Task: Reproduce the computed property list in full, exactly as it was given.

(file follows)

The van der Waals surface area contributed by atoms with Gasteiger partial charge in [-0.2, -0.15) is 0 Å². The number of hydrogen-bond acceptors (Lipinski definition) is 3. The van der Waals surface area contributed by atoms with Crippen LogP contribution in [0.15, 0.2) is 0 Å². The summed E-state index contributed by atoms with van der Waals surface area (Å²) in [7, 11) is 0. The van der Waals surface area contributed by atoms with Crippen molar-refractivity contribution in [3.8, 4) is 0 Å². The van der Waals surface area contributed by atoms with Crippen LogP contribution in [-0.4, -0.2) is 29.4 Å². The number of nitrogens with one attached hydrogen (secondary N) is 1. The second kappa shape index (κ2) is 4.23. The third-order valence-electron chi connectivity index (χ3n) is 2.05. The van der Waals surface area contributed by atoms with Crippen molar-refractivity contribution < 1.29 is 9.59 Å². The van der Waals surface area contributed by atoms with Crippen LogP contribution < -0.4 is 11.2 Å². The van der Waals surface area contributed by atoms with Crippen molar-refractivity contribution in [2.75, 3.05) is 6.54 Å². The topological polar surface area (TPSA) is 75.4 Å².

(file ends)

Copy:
The van der Waals surface area contributed by atoms with Gasteiger partial charge in [-0.2, -0.15) is 0 Å². The number of hydrogen-bond acceptors (Lipinski definition) is 3. The van der Waals surface area contributed by atoms with Crippen LogP contribution in [0.15, 0.2) is 0 Å². The summed E-state index contributed by atoms with van der Waals surface area (Å²) in [7, 11) is 0. The van der Waals surface area contributed by atoms with Crippen molar-refractivity contribution in [3.8, 4) is 0 Å². The van der Waals surface area contributed by atoms with Crippen LogP contribution in [-0.4, -0.2) is 29.4 Å². The number of nitrogens with one attached hydrogen (secondary N) is 1. The second kappa shape index (κ2) is 4.23. The third-order valence-electron chi connectivity index (χ3n) is 2.05. The van der Waals surface area contributed by atoms with Crippen molar-refractivity contribution < 1.29 is 9.59 Å². The van der Waals surface area contributed by atoms with Crippen LogP contribution < -0.4 is 11.2 Å². The van der Waals surface area contributed by atoms with Crippen molar-refractivity contribution in [2.75, 3.05) is 6.54 Å². The topological polar surface area (TPSA) is 75.4 Å².